Chinese President Xi Jinping is welcomed by Crown Prince of Saudi Arabia Mohammed bin Salman Al Saud in Riyadh, Saudi Arabia, on December 8, 2022.

Chinese President Xi Jinping is welcomed by Crown Prince of Saudi Arabia Mohammed bin Salman Al Saud in Riyadh, Saudi Arabia, on December 8, 2022. Royal Court of Saudi Arabia/Anadolu Agency via Getty Images

The Saudi-China Deal Tells Us What Autocracies Want From Each Other

Biden’s blunt democracy-vs.-autocracy rhetoric may be pushing U.S. security partners toward Beijing.

The new strategic-partnership agreement between China and Saudi Arabia illustrates how autocracies are finding common cause in resisting Western pressure on human rights, even if they sometimes find themselves on opposite sides of a conflict. 

The agreement—between China, which is aligned with Russia, and Saudi Arabia, a bitter rival of Iran—was signed the same week that White House and Pentagon officials warned of growing military ties between Moscow and Tehran.

But Beijing and Riyadh’s mutual interest can be seen in  the memorandum of understanding that will lead Chinese telecom giant Huawei  to provide the Saudi Arabian government with cloud computing capabilities and other IT services. The United States has long warned that Huawei products could enable the Chinese government to steal information from their users. But the Saudi government has few other options for technology, which it uses to track dissent inside and outside of the country. It’s the sort of thing that Western technology companies try to avoid, out of fear of public backlash. China meanwhile sees Saudi Arabia as a potential source of funding and fuel.

But China wants more than IT purchase orders; it wants venture capital, said Greg Allen, the director of the Artificial Intelligence Governance Project and a senior fellow in the Strategic Technologies Program at CSIS. 

“One important aspect of China’s overtures toward Saudi Arabia is China’s concern that United States venture capital investments—which have been important sources of capital and expertise for China’s technology sector—are drying up. The U.S. is currently considering new restrictions on outbound investments toward China. Saudi Arabia’s sovereign wealth fund has been plowing massive investments into technology companies in an attempt to diversify the Saudi economy away from fossil fuels, and China likely is exploring whether Saudi Arabia can help replace the U.S. as an investor. However, Saudi technology investments have a mixed track record at best.”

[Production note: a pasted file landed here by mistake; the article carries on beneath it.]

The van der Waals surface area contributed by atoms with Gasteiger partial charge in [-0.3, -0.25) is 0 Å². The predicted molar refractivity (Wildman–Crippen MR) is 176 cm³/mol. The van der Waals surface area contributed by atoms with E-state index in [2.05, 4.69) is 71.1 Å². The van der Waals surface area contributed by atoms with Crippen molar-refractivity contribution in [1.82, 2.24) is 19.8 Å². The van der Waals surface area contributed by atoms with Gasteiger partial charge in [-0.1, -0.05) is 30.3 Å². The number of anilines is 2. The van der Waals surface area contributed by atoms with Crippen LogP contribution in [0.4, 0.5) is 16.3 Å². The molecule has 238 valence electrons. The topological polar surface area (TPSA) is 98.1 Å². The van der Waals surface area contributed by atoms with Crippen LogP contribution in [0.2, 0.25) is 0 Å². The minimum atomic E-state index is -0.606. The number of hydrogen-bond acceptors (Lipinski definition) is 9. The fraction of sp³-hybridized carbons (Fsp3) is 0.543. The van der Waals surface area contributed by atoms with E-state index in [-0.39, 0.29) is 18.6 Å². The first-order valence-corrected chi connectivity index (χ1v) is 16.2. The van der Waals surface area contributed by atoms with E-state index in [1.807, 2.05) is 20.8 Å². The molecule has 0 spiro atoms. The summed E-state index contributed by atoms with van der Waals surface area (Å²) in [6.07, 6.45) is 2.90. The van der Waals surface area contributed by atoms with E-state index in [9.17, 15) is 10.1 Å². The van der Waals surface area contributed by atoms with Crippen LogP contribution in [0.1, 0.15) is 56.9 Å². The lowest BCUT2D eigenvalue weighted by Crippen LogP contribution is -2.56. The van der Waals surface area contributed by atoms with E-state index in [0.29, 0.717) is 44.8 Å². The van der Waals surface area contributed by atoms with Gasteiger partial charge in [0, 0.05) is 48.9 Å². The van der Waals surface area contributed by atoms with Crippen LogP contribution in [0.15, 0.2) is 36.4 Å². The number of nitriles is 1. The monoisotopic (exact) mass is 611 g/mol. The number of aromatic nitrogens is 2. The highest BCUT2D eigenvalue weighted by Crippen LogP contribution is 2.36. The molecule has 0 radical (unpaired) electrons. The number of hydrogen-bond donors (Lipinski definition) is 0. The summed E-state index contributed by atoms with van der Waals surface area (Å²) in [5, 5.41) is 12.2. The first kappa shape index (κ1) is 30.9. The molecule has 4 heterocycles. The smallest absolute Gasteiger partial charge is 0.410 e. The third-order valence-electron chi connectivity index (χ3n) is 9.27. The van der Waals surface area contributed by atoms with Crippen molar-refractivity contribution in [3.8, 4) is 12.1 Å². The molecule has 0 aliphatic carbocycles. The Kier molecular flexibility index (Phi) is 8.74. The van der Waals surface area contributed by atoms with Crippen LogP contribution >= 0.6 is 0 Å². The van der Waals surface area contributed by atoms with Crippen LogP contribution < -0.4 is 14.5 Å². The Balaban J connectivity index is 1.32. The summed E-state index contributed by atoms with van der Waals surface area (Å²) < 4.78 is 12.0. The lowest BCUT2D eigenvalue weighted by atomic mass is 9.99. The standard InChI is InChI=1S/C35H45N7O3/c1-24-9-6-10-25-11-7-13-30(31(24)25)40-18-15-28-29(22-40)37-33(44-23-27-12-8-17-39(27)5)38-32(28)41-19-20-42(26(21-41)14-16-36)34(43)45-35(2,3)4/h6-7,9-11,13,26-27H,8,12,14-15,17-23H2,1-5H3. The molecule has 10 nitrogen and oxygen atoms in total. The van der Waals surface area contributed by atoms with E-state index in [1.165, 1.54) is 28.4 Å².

U.S. President Joe Biden and other administration officials have framed the future of foreign policy as a competition between democratic and nondemocratic governments. While the Biden administration and Western leaders have shunned both Russia and China, Biden has been more coy in his dealings with Saudi Arabia, alternatively warm and critical, an awkward approach epitomized by the “fist bump” he shared in July with Saudi Crown Prince Mohammed bin Salman

As last month’s G-20 meeting in Bali, Indonesia, the Saudi prince and China’s leader Xi Jinping “chatted nonstop through interpreters throughout the dinner,” recalled Matt Kroenig, deputy director of the Atlantic Council's Scowcroft Center for Strategy and Security.

Still, Kroenig said, the China-Saudi partnership will be limited by the very nature of autocracy. 

“While authoritarian leaders are working more closely together, there will be limits to their ability to cooperate,” he said. “Dictators are not reliable allies and none of the recent arrangements are likely to become as deep or trusting as, for example, the U.S.-UK relationship.”

Kroenig added that U.S. statements have helped push China and Saudi Arabia together.

“The Biden administration wanted to punish Saudi Arabia for Khashoggi’s death and the war in Yemen, so they tried to isolate it and characterize it as a pariah state. It is understandable that the Saudis are trying to diversify partnerships if they see the United States as unreliable,” he said.

More broadly, he said, “While the democracy-vs.-autocracy framework makes for a good bumper sticker and does distinguish the United States and its closest allies from revisionist autocracies like Russia and China, there is a gray area concerning other autocracies like the Gulf monarchies. It’s possible that the Biden administration’s blunt democracy-vs.-autocracy rhetoric may have helped push Saudi Arabia toward China.”

Not every U.S. ally is a democracy, CSIS’ Allen said.

“The United States has to balance emphasizing issues that help draw it closer to European and other allies vs. emphasizing issues that might help reduce the risk of China increasing its influence among some U.S. allies and partners.” 

The U.S. has taken some steps to better manage that messiness. Said Kroenig, the new National Security Strategy released in October provided “helpful clarity and nuance regarding the administration’s democracy-vs.-autocracy framing, saying that the real problem is revisionist autocracies like Russia, China, and Iran, rather than all autocracies.”